The revenues of the town arise from a tax of five per cent on the rents of property within the burgh, from the impost on ale and beer, dock dues, anchorage, market dues, church seats, and rent of property belonging to the community. The revenue from the graving dock, purchased from the magistrates of Glasgow, although the original rates have never been raised, amounted in 1812 to upwards of L500. The erection of the town house, and other undertakings, have caused some debt to be incurred, but this is yearly diminishing.

Port-Glasgow has several benefit and charitable societies. The Clyde society was formed in 1799 by merchants and masters of ships for the support of reduced members, their widows and children. Each member pays L11 at entry, and L1 yearly thereafter. The society is prosperous and has a fund of upward of L6000. The female benevolent society, which was instituted in 1812, distributes about L200 sterling annually; the old man’s friend society, about L60 sterling. A provident bank for receiving small deposites was opened in 1825, and is considered as being beneficial to the working classes. It is guaranteed by the town; and is under the management of the magistrates, and a committee of gentlemen belonging to the town. No public assessment for the poor is made; but they are not therefore neglected. The supply is obtained by the collections at the kirk door; and the interest of money which has been accumulated by the session. In 1808 the poor’s roll consisted of 106 weekly pensioners, and the sum distributed was about L346. There is now distributed nearly L500 to the poor yearly.

Education is well provided for in Port-Glasgow. There are three parish schools, besides several private ones in the town. The teachers of the parish schools have each a salary of L20 sterling, besides the fees charged, and a school room free of rent. These schools are well attended, particularly that which was taught by Mr. William Thomson, who has, however, retired owing to bad health. He was a good teacher, and few if any have sent forth scholars more eminent for taste in penmanship or knowledge in arithmetic. The branches taught are, 1st, Writing, Arithmetic, Geography and Mathematics; 2d, English reading and Grammar; 3d, Latin and Greek. There is also a free school in which about 200 pupils receive education. It was instituted in 1815, through the benevolence of Mr. David Beaton, tanner in Port-Glasgow. In 1806 he erected the school house which cost about L800, at his own expense; and it was supported during his life by subscription. At his death he left L1500 as an endowment for the school; which is managed by a committee of nine individuals. the teacher has L60 sterling yearly salary, with a free house and school room. The greater potion of the children are educated gratis, but a few whose parents can afford it, pay a small fee.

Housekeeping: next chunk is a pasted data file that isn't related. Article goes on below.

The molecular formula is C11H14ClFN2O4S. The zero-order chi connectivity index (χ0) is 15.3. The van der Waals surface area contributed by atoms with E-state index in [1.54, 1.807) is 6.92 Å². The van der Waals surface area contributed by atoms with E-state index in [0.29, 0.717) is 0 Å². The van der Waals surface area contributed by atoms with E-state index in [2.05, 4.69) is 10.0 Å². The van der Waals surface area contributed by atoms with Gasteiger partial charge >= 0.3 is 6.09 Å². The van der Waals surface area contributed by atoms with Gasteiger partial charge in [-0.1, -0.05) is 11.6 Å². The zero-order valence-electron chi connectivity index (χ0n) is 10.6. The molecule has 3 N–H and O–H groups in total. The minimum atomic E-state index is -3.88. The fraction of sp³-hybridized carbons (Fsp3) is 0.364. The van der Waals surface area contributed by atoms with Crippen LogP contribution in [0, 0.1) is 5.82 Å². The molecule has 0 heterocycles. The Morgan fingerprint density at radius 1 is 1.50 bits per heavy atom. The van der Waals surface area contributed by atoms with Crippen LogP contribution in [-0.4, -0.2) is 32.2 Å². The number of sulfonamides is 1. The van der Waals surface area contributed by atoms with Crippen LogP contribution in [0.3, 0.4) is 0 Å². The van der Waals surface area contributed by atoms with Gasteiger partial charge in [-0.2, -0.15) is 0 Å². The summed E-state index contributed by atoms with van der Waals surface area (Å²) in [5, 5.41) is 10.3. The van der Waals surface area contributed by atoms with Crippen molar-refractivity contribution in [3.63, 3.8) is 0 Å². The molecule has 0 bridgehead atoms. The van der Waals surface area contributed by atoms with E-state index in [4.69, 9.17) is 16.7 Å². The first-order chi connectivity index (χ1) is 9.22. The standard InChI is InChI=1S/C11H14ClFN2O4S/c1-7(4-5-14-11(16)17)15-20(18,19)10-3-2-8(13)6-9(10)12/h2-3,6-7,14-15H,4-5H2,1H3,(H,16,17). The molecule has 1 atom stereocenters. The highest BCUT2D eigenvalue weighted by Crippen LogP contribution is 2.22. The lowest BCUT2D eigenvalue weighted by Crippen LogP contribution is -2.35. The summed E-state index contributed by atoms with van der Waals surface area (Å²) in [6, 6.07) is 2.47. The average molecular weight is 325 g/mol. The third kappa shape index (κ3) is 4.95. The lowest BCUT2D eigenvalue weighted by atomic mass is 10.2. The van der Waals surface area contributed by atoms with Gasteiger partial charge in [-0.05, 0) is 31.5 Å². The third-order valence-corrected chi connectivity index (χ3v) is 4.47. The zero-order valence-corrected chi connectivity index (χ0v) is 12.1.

The public buildings of Port-Glasgow are not numerous; as the town though neat is but small. The town house, however, which contains a news-room and public offices, and to which the gaol is attached, is an exceedingly handsome building, ornamented by an elegant spire. It was erected about fourteen years ago, at an expense of L14,000 sterling. The new custom house built by government on the site of the old, is a fine building, and contains ample accommodation for business; it cost about L3000. The churches which form the only other public buildings, have been already mentioned. A large well conducted inn, which ornaments with its handsome exterior, one of the principal streets, affords comfortable accommodation for travelers.

The Newsroom in the public buildings is supplied with London and provincial newspapers. The subscription is L1. 6s. yearly; and as is the liberal practice in Glasgow, strangers are admitted without payment or introduction. Those, however, residing three months in town and visiting the room, are expected to subscribe. There is also a well selected public library containing several thousand volumes. It was instituted in 1798, and is under the management of a committee of subscribers. the terms are a payment of L1. 6s. at entry, and 6s. 6d. annually. For the accommodation of merchants, the Renfrewshire, and Greenock banks have branches at Port-Glasgow. Messrs. A. Steven and Sons are agents for the Renfrewshire, and Messrs. Alexander McLachlan and Company for the Greenock banks.